This is a guest post from Steve Ross, a pastor at a church in rural Oregon.
I learned something about how wealthy I am recently.
I am a pastor in a congregation that is in a financial crisis. We’re reaching new people, but as our older givers die the losses exceed the gains in terms of financial support. This year we have a $100,000 deficit in our budget. Yikes! As our Finance Committee worked on the problem it became clear that we needed to cut $20,000 out of our staff costs over the final six months of 2008.
I decided that our staff members should talk about this situation so that they could give me feedback before the Finance Committee made final decisions. At a staff meeting I laid out the causes of our current financial situation and the goal of a $20,000 cut in staff expenses. I told them they didn’t have the responsibility or authority to make the decisions, but that I would like to hear their ideas. I expected it to be a very anxious and depressing meeting.
Instead, we had a very energetic and forward looking session in which our staff members offered up $30,000 in cuts to their own compensation! I and my co-senior pastor each offered to reduce our compensation over the final six months of the year by $5000, about 10% of our salaries. Of course, we are continuing the tithe we had committed to before the reduction.
I was astounded by he ease and sense of power and purpose with which I came to this decision, and the grace with which my spouse affirmed it, and with which all the staff shared in like decisions. When do people ask for a significant cut in pay? And why would they do it?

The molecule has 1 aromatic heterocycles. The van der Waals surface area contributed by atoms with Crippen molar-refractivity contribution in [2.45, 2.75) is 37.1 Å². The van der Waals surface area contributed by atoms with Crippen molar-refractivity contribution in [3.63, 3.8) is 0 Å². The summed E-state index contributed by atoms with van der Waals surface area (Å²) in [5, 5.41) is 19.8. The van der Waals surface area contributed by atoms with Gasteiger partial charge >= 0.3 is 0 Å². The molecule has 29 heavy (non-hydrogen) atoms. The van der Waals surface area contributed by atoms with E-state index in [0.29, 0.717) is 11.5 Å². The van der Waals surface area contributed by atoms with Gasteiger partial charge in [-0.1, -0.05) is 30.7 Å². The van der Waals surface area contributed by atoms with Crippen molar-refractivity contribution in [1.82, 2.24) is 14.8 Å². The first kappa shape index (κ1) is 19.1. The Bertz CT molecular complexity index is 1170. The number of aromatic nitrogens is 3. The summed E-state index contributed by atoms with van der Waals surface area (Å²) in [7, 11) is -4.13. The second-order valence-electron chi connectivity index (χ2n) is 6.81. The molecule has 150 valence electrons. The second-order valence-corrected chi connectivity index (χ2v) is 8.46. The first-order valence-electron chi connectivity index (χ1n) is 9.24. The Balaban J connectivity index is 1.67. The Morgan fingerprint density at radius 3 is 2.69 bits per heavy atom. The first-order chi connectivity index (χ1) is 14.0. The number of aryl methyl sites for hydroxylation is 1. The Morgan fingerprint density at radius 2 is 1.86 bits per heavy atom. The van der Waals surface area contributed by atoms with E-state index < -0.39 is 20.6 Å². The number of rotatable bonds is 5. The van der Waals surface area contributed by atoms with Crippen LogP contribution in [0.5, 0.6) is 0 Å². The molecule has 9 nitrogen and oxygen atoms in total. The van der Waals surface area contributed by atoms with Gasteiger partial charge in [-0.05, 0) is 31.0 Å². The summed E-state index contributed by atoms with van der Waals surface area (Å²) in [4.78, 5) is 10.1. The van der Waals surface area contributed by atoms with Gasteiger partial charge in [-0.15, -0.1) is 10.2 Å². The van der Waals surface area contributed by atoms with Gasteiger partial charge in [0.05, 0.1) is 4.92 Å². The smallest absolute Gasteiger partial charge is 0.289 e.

Now that I have had a couple of months to reflect on these questions, the answers are clear. They are surprising only in that our experience demonstrates what has often been said in principle. I confess that I doubted these principles would actually feel good in reality.
- Enough is enough. First, none of us are actually being forced to give up necessities in order to take these cuts. None of us will lose our shelter, or go hungry or naked. We will be giving up things like vacations, eating out regularly, spending as much on gifts, helping our young adult children as much as we would like, and so on. We have been told it, but now I know it: happiness and a sense of contentment in life is not a matter of wealth once the basic needs are covered. No matter how much we say this, we all think a new car will make us happier. It won’t.
- It’s not what you have, it’s what you do (and who you do it with). Second, those of us who are making this “sacrifice” are doing it for very self-serving reasons. We are a team of people who like working together. We believe in the work we are doing (this is a terrific church with a powerful purpose and a promising potential). Each of us is appreciated for the gifts we bring, we trust each other, and our interests are complimentary. In other words, we would rather do this work with these people for reduced compensation than some other work with some other people for more money.
- Bet on what you believe in. Finally, we believe that we are investing our effort in the future of a community of people, and in an institution that is worth our investment. We believe that this investment will “pay off” as time goes by in increased contentment and purpose in our lives.
Sometimes being who you want to be means choosing to do work that pays less than you could make by being someone you don’t want to be. I have learned this year that I am fortunate to be able to do work that helps me be the person I want to be, and to do it with others who are of value to me. And I am fortunate that this work is able to meet my needs. Financially, needs are all that matter.
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